More and more hotels are looking for revenue managers with key analytical and communications skills, as well as persuasive talents. Many management companies and ownership groups are providing their own revenue management expertise to oversee and recheck the management company decisions regarding their assets. Indeed, revenue managers play a key role and a common language in communication among the hotel stakeholders of asset manager, owner, management company and franchisor.

But there is an unmistakable trend taking place in the revenue management arena as the discipline goes through a metamorphosis not unlike the caterpillar and the butterfly. If the person handling your revenue management is still a clerk in your reservation office, you may need to take note.  Before going any further, let me say that I have nothing but utmost respect for whomever is taking on the mantle of revenue management for your company whether they be a clerk or a senior vice president. They are all my brothers and sisters in crime. We all hold that no win position where, if you filled last night, your rate was too low; and, if you had even one empty room, your rate was too high.  But, let’s go back to the caterpillar analogy. If your definition of revenue management is to set the rates for the next week, you may not be keeping up with your competition. On the other hand, if your revenue management function is becoming more vital to the hotel executive team, they are most likely taking on added roles. And to get the most out of HITEC this year, they will need to seek solutions for all these roles.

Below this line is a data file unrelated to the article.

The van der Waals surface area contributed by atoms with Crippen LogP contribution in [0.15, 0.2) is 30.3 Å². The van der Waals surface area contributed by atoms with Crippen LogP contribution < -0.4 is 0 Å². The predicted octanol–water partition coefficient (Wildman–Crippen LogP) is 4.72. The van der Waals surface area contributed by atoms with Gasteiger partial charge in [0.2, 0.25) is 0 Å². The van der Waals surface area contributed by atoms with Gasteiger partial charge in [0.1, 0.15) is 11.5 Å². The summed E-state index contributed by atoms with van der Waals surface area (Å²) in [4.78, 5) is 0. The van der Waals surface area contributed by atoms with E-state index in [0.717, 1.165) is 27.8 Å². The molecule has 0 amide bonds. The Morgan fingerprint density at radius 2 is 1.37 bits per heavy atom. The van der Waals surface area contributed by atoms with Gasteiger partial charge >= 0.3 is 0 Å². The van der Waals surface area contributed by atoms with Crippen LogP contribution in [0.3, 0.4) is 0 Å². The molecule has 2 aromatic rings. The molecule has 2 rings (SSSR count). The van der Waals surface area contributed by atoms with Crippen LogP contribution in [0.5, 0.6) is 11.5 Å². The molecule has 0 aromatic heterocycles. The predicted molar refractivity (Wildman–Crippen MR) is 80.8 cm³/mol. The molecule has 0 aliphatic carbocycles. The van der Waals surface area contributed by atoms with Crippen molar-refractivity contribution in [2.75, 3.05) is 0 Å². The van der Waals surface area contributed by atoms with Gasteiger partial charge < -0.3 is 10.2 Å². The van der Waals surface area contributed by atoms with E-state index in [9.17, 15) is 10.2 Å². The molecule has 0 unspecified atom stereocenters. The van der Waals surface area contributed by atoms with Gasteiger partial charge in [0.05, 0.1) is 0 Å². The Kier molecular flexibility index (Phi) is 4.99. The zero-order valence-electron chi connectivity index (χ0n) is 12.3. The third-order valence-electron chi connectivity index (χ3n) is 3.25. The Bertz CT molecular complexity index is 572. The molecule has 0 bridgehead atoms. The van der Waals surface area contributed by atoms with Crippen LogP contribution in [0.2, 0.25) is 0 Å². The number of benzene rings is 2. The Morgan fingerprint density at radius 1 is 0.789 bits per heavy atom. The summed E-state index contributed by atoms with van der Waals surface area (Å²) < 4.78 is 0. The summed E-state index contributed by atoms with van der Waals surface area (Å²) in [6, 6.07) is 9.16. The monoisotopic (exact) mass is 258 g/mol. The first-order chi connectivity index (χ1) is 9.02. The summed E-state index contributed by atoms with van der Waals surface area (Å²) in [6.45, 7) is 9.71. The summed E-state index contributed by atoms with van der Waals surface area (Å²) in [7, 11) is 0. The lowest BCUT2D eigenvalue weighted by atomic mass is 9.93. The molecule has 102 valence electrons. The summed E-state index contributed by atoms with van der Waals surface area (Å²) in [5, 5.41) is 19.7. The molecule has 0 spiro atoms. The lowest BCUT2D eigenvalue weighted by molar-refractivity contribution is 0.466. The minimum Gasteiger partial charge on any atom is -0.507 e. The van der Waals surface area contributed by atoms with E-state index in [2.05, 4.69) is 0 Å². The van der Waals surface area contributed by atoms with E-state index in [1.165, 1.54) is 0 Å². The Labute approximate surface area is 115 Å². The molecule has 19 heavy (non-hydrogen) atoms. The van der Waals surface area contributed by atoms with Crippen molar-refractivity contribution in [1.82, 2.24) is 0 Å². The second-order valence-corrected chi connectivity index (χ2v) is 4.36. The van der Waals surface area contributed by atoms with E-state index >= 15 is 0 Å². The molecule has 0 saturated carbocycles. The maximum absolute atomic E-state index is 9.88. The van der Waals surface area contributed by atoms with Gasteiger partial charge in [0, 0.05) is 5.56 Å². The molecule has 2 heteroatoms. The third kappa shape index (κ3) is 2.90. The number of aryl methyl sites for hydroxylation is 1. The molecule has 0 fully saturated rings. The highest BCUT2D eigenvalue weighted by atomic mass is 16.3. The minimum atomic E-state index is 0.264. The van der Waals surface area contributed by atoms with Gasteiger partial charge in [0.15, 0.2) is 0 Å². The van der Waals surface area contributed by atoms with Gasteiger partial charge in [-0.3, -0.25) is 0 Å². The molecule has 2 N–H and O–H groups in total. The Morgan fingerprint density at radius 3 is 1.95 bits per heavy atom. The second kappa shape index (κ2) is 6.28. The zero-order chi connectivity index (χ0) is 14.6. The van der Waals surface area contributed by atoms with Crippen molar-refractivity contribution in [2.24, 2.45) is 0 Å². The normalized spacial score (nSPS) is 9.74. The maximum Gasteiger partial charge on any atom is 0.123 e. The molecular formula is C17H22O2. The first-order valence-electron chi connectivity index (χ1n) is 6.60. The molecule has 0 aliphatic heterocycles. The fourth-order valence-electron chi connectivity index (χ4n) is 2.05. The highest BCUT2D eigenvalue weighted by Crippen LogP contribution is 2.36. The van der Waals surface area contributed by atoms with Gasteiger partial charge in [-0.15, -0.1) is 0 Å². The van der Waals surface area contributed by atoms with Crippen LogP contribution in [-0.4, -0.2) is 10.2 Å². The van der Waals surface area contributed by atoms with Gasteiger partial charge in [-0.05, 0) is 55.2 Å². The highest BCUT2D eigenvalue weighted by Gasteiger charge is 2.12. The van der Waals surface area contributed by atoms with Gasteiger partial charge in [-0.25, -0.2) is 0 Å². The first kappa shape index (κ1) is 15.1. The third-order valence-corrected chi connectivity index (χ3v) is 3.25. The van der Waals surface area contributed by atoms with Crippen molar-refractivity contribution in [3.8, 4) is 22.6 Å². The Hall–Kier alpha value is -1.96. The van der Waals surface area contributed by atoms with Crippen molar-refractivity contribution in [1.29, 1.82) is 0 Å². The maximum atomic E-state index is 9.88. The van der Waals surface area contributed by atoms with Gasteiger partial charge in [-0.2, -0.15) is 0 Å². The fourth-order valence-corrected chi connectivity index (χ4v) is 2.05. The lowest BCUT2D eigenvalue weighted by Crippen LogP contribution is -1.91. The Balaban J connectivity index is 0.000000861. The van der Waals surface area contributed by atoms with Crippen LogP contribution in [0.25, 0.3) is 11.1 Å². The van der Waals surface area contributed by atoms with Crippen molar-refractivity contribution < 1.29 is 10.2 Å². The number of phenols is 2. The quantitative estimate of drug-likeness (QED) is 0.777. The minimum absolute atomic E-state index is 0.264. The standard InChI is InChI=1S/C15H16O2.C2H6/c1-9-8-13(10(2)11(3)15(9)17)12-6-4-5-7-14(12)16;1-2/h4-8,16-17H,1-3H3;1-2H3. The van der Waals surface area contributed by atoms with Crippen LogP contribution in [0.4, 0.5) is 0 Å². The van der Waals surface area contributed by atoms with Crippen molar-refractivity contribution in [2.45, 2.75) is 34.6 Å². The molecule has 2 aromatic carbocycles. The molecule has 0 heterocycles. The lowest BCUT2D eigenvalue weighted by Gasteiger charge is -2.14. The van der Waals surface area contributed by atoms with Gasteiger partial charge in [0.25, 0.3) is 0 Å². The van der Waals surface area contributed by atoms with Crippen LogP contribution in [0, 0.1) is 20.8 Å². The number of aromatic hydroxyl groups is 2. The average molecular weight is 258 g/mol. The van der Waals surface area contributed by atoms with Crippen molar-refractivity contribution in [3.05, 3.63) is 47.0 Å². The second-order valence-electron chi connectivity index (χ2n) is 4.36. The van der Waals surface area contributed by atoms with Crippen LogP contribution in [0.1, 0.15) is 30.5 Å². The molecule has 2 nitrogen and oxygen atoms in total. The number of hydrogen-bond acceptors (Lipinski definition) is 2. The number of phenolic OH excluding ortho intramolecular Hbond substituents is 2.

My definition of HITEC is an annual meeting of the same people in different booths. This year, with the economy still recovering, I am sure I will see all my friends using their experiences and knowledge in the hospitality industry to serve up new solutions from new vendors once again. For me it makes walking the aisles not only an educational experience but also one big continuous reunion. It’s amazing how close I feel to people that I usually only see once a year.

This year, the exhibit hall will have many of the usual subjects with their automated revenue management systems; but they will have a little more functionality in their latest and greatest releases. But, the new roles of revenue managers at the property will impact their search for solutions at HITEC.